Monday, June 20, 2011

March into Paris - Shield the Dilemma Album Review

For a brief period of time I was obsessed with female fronted rock bands--indie bands, metal bands, hardcore bands, rock bands--it didn't matter what type of music it was, I wanted to hear every band that had a female vocalist. I'm not sure what drove this obsession, but I did quickly grow out of it. I do still love a few female fronted bands and artists (Holy Roman Empire, Lacuna Coil, Julie Christmas, Tori Amos...), but don't necessarily have to hear every one. March Into Paris were an ok band, but as I revisited their EP I wasn't quite as impressed. The below review was originally published on April 16th, 2009.

Admit it, as much as everyone wished that the post-hardcore genre stuck to being a boys-only club, having a female presence every now and again isn’t all that bad. However, it’s easy to see how “serious” music fans (ie: hipsters and snobs) can get upset by the proliferation of crappy indie and rock bands strapping a female vocalist onto their boring, mediocre playing. It seems like since Paramore broke through to the scene mainstream, there has been a dearth of talented rock bands with female leads. It seems like for every Holy Roman Empire there are five versions of Eyes Set to Kill and Vice on Victory clogging up music sites and label rosters. Fortunately, if you dig through the garbage, you’ll occasionally run across a band like March into Paris.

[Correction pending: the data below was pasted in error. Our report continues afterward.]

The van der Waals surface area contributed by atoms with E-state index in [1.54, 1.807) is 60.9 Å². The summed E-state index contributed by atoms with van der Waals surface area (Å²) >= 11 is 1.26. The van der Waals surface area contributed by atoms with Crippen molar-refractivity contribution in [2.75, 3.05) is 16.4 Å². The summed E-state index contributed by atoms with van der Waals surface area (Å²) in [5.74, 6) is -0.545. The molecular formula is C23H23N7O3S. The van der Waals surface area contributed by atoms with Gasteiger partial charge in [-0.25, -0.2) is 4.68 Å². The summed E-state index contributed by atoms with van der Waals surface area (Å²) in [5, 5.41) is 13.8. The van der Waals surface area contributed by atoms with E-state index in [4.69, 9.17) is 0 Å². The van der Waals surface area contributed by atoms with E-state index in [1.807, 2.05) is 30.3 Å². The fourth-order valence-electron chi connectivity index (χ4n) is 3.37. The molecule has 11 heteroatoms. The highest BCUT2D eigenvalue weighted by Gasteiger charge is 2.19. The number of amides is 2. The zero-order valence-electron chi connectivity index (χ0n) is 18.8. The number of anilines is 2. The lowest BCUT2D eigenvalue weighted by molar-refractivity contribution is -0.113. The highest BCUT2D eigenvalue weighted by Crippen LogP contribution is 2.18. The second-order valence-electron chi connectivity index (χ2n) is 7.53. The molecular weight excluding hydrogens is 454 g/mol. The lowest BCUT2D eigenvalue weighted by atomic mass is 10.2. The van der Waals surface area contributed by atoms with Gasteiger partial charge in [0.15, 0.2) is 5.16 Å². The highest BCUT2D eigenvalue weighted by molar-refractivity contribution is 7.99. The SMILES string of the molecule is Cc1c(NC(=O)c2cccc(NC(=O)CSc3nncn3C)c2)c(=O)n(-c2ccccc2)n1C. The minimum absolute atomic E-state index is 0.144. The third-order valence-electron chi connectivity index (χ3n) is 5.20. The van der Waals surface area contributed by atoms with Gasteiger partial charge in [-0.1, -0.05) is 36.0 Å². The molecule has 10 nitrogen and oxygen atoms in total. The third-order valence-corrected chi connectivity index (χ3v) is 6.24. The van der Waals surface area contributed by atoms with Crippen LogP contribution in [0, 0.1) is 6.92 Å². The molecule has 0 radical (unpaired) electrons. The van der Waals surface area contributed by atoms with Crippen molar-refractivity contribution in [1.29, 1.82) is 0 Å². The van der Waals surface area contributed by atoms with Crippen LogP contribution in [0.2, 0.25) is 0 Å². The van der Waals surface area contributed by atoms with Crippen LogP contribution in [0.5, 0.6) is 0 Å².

The first thing you’ll notice on Shield the Dilemma are the vocals of Jennifer Valdez. Valdez has a very natural sounding (read: non-autotuned) and commanding voice that is also both oddly sensual and vulnerable. It is very reminiscent of Skin from Skunk Anansie but somewhat more restrained. Valdez and Skin both exude a sensuous tone in their singing, but it is even more evident with Valdez as she draws out her words and extends syllables to increase the moodiness of each song.

Valdez and the rest of the band have a great interplay throughout Shield the Dilemma. Combining some of the intricate playing style of modern indie bands with moments of post-hardcore and post-rock, Valdez has a very unique canvas on which to paint her vocal stylings. It’s interesting to hear the synthesizing of influences into the various songs on this EP. For example, “Moons in Twilight” has a very distinct post-rock drumming approach coupled with guitar crescendos using post-hardcore tones. On the other hand, “Along for the Ride” shows the band at their closest to jumping into truly epic, booming, smart, hard rock songwriting. The tempo is mid-paced, the vocals soaring, and the song has a ready-to-explode energetic tone throughout. The variation between songs is noticeable, but the band also manages to maintain their own identity throughout, which is something most bands have a hard time with.

Over the course of the six tracks on this EP, March into Paris show that they have what it takes to be a musical force. There are only a few rough edges that need to be polished, such as a few moments where Valdez pushes her voice just a little too far and a couple of underwhelming transitions, but once they have smoothed them out, there is no reason why the band shouldn’t be extremely successful and lauded by their peers.

1 comment:

March Into Paris said...

Hi Rick, Thanks for the updated feedback - let us know if we can send you our newest EP just released July 2011 to give you a new view of our band.

~Jenn /March Into Paris